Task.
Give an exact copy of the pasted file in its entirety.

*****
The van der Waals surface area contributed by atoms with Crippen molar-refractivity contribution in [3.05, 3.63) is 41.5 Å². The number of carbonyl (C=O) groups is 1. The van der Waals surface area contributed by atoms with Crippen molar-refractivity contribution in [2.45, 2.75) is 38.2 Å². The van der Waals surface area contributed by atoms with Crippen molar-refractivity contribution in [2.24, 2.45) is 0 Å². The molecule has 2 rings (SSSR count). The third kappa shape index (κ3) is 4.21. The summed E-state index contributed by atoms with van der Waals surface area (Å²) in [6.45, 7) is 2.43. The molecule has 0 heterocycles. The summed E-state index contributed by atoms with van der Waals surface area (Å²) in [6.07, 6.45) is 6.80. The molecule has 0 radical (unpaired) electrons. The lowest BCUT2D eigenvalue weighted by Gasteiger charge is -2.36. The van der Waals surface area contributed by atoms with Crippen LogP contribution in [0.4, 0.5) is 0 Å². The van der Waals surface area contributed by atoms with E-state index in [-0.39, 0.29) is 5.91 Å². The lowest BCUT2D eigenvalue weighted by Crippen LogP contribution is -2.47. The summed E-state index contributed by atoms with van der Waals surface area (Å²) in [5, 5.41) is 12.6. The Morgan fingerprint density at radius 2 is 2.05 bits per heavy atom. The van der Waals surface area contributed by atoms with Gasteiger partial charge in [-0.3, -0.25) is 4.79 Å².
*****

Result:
The van der Waals surface area contributed by atoms with Crippen molar-refractivity contribution in [3.05, 3.63) is 41.5 Å². The number of carbonyl (C=O) groups is 1. The van der Waals surface area contributed by atoms with Crippen molar-refractivity contribution in [2.45, 2.75) is 38.2 Å². The van der Waals surface area contributed by atoms with Crippen molar-refractivity contribution in [2.24, 2.45) is 0 Å². The molecule has 2 rings (SSSR count). The third kappa shape index (κ3) is 4.21. The summed E-state index contributed by atoms with van der Waals surface area (Å²) in [6.45, 7) is 2.43. The molecule has 0 heterocycles. The summed E-state index contributed by atoms with van der Waals surface area (Å²) in [6.07, 6.45) is 6.80. The molecule has 0 radical (unpaired) electrons. The lowest BCUT2D eigenvalue weighted by Gasteiger charge is -2.36. The van der Waals surface area contributed by atoms with Crippen LogP contribution in [0.4, 0.5) is 0 Å². The van der Waals surface area contributed by atoms with E-state index in [-0.39, 0.29) is 5.91 Å². The lowest BCUT2D eigenvalue weighted by Crippen LogP contribution is -2.47. The summed E-state index contributed by atoms with van der Waals surface area (Å²) in [5, 5.41) is 12.6. The Morgan fingerprint density at radius 2 is 2.05 bits per heavy atom. The van der Waals surface area contributed by atoms with Gasteiger partial charge in [-0.3, -0.25) is 4.79 Å².